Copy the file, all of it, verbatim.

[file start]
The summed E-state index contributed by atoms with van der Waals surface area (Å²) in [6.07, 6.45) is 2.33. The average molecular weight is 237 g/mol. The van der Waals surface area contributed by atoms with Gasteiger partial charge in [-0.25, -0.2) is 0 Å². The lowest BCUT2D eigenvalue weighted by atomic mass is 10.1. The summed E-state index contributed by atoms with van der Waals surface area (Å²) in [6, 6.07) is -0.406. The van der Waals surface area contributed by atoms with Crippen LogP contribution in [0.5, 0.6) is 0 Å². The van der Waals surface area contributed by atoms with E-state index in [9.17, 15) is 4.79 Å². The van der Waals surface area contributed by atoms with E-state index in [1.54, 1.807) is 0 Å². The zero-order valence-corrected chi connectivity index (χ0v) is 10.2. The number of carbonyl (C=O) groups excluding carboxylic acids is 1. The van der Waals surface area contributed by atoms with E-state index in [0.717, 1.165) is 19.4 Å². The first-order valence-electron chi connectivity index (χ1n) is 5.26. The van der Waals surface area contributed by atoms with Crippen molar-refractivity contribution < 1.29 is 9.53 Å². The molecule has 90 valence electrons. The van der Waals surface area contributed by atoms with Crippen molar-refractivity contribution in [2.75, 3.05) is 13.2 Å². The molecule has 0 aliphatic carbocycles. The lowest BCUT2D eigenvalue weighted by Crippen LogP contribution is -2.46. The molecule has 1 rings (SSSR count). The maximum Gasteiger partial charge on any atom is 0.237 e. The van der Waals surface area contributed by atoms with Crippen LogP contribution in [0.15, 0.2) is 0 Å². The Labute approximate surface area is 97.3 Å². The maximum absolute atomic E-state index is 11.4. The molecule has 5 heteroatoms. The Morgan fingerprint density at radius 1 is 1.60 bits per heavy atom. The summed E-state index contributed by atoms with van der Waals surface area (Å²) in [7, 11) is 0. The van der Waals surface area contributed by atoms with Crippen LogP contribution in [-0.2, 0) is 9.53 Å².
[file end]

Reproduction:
The summed E-state index contributed by atoms with van der Waals surface area (Å²) in [6.07, 6.45) is 2.33. The average molecular weight is 237 g/mol. The van der Waals surface area contributed by atoms with Gasteiger partial charge in [-0.25, -0.2) is 0 Å². The lowest BCUT2D eigenvalue weighted by atomic mass is 10.1. The summed E-state index contributed by atoms with van der Waals surface area (Å²) in [6, 6.07) is -0.406. The van der Waals surface area contributed by atoms with Crippen LogP contribution in [0.5, 0.6) is 0 Å². The van der Waals surface area contributed by atoms with E-state index in [9.17, 15) is 4.79 Å². The van der Waals surface area contributed by atoms with E-state index in [1.54, 1.807) is 0 Å². The zero-order valence-corrected chi connectivity index (χ0v) is 10.2. The number of carbonyl (C=O) groups excluding carboxylic acids is 1. The van der Waals surface area contributed by atoms with E-state index in [0.717, 1.165) is 19.4 Å². The first-order valence-electron chi connectivity index (χ1n) is 5.26. The van der Waals surface area contributed by atoms with Crippen molar-refractivity contribution < 1.29 is 9.53 Å². The molecule has 90 valence electrons. The van der Waals surface area contributed by atoms with Crippen molar-refractivity contribution in [2.75, 3.05) is 13.2 Å². The molecule has 0 aliphatic carbocycles. The lowest BCUT2D eigenvalue weighted by Crippen LogP contribution is -2.46. The molecule has 1 rings (SSSR count). The maximum Gasteiger partial charge on any atom is 0.237 e. The van der Waals surface area contributed by atoms with Crippen LogP contribution in [0.15, 0.2) is 0 Å². The Labute approximate surface area is 97.3 Å². The maximum absolute atomic E-state index is 11.4. The molecule has 5 heteroatoms. The Morgan fingerprint density at radius 1 is 1.60 bits per heavy atom. The summed E-state index contributed by atoms with van der Waals surface area (Å²) in [7, 11) is 0. The van der Waals surface area contributed by atoms with Crippen LogP contribution in [-0.2, 0) is 9.53 Å².